I liked this piece by Daniel Carter that appeared on Poetics today. it's a long breath and going. I know Daniel plays sax but I've never heard him play. a few tiems I've tried to riff on pieces by him, I think at TrAce online whatsis. it's a different line for me to follow.
well, Steve Tills adverts Ann Marie Eldon and I do also. "The arrogance of spilt toenail clippings".
see, I'm trying to explain the why of each link I provide. Christopher Rizzo is an energetic poetry guy. energetic in that he's doing stuff for poetry besides writing it. his writing is extremely energetic too. back in the day I supported poetry by buying it. it was the little I could do. I even gave money to presses. I haven't the money now to do that, and time constraints make going to readings difficult, so I must honour those who do the work.

Tuesday, August 31, 2004

this one cracked me up, a vision
risky business. I quite agree, altho that would be taking one cherished block of buzzing sound from the vocabulary of blurbers and reviewers. there's a photograph called "The Leap", I think. it shows Yves Klein making a headlong leap out a window, say 12 feet above the street. Superman without the buffer against gravity. now that artist takes a specific physical risk in his art. the commonest risk taken is the last named by Jonathan.
"Can't have paradise on Earth, when it's in heaven. Need a war we'll never win." -- David Hess
speaking of which: wrapped around enthusiasm is the proposal full of fall or spring, and settled to hedge in the green grass appetite. motivations are complex, reeking of jury duty and aubade, clusters from lint, translation, and random occurence in bedlam. a favouable calm withal, and a reefer truck to carry chilly things hither yon. what purpose is smarter than going over the road again, backwards, eyes closed, and full of surprises?

Monday, August 30, 2004

once again, the fellow playing that Chinese stringed instrument. in front of the Coop, Hahvud Squayah. well first I rushed by a guy asking for spare change, anxious to get to the reading. I didn't think what little I had in my wallet constituted spare at the time. then I recollected the quarters in my pocket, and those could be spare, since the parking metre had been fed. so I went back. the guy wasn't going to let me off easy. 'oh so you did have some money, my brother'. then the other guy playing away. staring into some distance that wasn't for me to know. okay, we were in a rush. coming back, slower, we listened a bit. I suppose he was still doing traditional Chinese music, but it sounded Celtic in my ear. Beth gave him some money and he smiled with such surprising animation. I just didn't think he had that in him anymore. he said 'thank you' and Beth said 'thank you'. Beth said she thought he was broken. the music's a rope to which he holds.
I think Nada Gordon's doctor has looked at her tongue long enough. but that's just to say I appreciate her blog and her writing. at one time, days of loggerhead, of constraint, perturbation of the path, my journal writing was pretty much my entire effort. that journal was basically a daily riff. I was writing some poetry then but not with fire. the journal began as a place to ponder my reading, but almost immediately I went a-field. music, movies, crappy tv shows. divagations on New Yorker ads and considerations on catalogues and what not. step one was to scribble in notebooks. step two was type it up. in typing I would ruthlessly cut what clanged disharmoniously or seemed uninteresting. a range of attention manifested. I had maybe 600 pages typed with lots more still to. then that whole project stopped, as I returned, somehow, all love, to poetry. still have the notebooks 'somewhere', and diskettes of the typing, maybe even print outs. well, now Tributary seems to fill that urge bit. I try to stay 'on message', id est, this will largely be about poetry as per AHB. my other blog, R/ckets&S/ntries is just plain writin'. I think of it as thematic, and as even one 'poem'. it is not a collection. it is written on the (blog)spot. I've yet to go to the trouble of saving it to my hard drive. I dunno why I've made such a tangent except to recognize the way a project like a blog can come and go. missing Nada's reports lately, you see, and Gary Sullivan's, and Kasey Mohammad is much less heard than ought, etc. it's not that I'm such a computer injection guy, but people have lulled me into expectation. and currently, I don't want a big project saying come on, as did Digital Cellular Phone...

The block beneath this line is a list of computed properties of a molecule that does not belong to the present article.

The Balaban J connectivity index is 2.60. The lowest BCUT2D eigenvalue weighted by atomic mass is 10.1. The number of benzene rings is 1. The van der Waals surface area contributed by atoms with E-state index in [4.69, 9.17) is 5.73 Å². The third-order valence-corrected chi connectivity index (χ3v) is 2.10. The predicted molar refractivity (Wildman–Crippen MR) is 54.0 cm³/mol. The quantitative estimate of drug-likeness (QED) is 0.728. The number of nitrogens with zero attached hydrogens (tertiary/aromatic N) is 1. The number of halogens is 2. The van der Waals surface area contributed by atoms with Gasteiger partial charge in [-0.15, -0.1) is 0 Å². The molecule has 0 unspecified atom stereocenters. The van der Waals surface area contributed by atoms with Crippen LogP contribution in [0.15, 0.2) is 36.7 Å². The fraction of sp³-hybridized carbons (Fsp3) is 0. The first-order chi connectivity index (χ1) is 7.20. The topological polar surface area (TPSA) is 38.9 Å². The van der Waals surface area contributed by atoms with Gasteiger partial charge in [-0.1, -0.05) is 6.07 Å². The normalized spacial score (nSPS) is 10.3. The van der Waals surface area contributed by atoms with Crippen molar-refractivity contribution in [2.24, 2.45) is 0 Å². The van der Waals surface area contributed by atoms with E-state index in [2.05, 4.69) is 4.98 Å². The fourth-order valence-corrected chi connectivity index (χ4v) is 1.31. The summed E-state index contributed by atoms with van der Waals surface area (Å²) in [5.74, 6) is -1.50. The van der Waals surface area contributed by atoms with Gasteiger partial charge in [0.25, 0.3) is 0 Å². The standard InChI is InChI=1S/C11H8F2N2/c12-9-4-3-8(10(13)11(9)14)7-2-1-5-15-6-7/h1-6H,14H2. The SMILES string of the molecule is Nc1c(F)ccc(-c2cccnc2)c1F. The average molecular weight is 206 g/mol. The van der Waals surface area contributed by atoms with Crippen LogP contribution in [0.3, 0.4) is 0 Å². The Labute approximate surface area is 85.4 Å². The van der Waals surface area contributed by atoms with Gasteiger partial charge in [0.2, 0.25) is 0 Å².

"I want to be kind, like a shack in the forest, a river passes by, each bird pulls a position into play, the favour of a glint of summer on river surface or the ice that happens, time to help and heal and listen while the birds, again, the air is rich, a chord sounds perfectly, for time exists in dollops, then the still, the reaching, the elegant and playful, going on as going can be complete, I want this in a light of loving, come to passion, elect and give, this is a mantra for a day, when I am strong, and verses tell a story, and story leaves a place for moments in the glare, tell you there."

received and reading

Black Spring, Winter 2004

7 supportive bucks

theenk Books
P.O. Box 184